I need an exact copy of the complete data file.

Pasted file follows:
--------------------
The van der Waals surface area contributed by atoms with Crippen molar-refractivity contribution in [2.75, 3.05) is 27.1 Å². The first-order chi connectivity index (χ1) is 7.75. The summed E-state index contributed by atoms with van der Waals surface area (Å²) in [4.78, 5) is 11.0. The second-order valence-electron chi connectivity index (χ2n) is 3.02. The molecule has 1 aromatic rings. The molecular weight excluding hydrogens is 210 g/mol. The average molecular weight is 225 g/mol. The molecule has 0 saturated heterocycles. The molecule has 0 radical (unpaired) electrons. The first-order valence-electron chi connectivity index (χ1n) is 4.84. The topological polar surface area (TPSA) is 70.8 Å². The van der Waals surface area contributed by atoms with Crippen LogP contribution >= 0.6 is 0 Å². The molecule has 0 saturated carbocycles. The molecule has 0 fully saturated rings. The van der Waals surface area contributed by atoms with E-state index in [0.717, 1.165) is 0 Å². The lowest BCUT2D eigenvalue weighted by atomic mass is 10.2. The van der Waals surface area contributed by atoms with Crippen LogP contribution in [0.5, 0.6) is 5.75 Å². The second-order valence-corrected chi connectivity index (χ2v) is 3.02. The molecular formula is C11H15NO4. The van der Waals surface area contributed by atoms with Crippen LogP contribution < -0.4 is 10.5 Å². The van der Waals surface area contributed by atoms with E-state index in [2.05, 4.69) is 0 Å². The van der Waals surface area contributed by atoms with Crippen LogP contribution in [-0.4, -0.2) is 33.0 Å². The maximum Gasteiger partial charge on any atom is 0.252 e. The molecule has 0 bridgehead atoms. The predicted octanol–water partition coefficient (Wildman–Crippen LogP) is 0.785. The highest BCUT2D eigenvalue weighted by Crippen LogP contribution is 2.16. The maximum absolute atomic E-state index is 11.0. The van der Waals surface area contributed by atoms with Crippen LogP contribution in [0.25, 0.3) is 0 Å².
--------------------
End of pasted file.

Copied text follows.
The van der Waals surface area contributed by atoms with Crippen molar-refractivity contribution in [2.75, 3.05) is 27.1 Å². The first-order chi connectivity index (χ1) is 7.75. The summed E-state index contributed by atoms with van der Waals surface area (Å²) in [4.78, 5) is 11.0. The second-order valence-electron chi connectivity index (χ2n) is 3.02. The molecule has 1 aromatic rings. The molecular weight excluding hydrogens is 210 g/mol. The average molecular weight is 225 g/mol. The molecule has 0 saturated heterocycles. The molecule has 0 radical (unpaired) electrons. The first-order valence-electron chi connectivity index (χ1n) is 4.84. The topological polar surface area (TPSA) is 70.8 Å². The van der Waals surface area contributed by atoms with Crippen LogP contribution >= 0.6 is 0 Å². The molecule has 0 saturated carbocycles. The molecule has 0 fully saturated rings. The van der Waals surface area contributed by atoms with E-state index in [0.717, 1.165) is 0 Å². The lowest BCUT2D eigenvalue weighted by atomic mass is 10.2. The van der Waals surface area contributed by atoms with Crippen LogP contribution in [0.5, 0.6) is 5.75 Å². The second-order valence-corrected chi connectivity index (χ2v) is 3.02. The molecular formula is C11H15NO4. The van der Waals surface area contributed by atoms with Crippen LogP contribution < -0.4 is 10.5 Å². The van der Waals surface area contributed by atoms with E-state index in [2.05, 4.69) is 0 Å². The van der Waals surface area contributed by atoms with Crippen LogP contribution in [-0.4, -0.2) is 33.0 Å². The maximum Gasteiger partial charge on any atom is 0.252 e. The molecule has 0 bridgehead atoms. The predicted octanol–water partition coefficient (Wildman–Crippen LogP) is 0.785. The highest BCUT2D eigenvalue weighted by Crippen LogP contribution is 2.16. The maximum absolute atomic E-state index is 11.0. The van der Waals surface area contributed by atoms with Crippen LogP contribution in [0.25, 0.3) is 0 Å².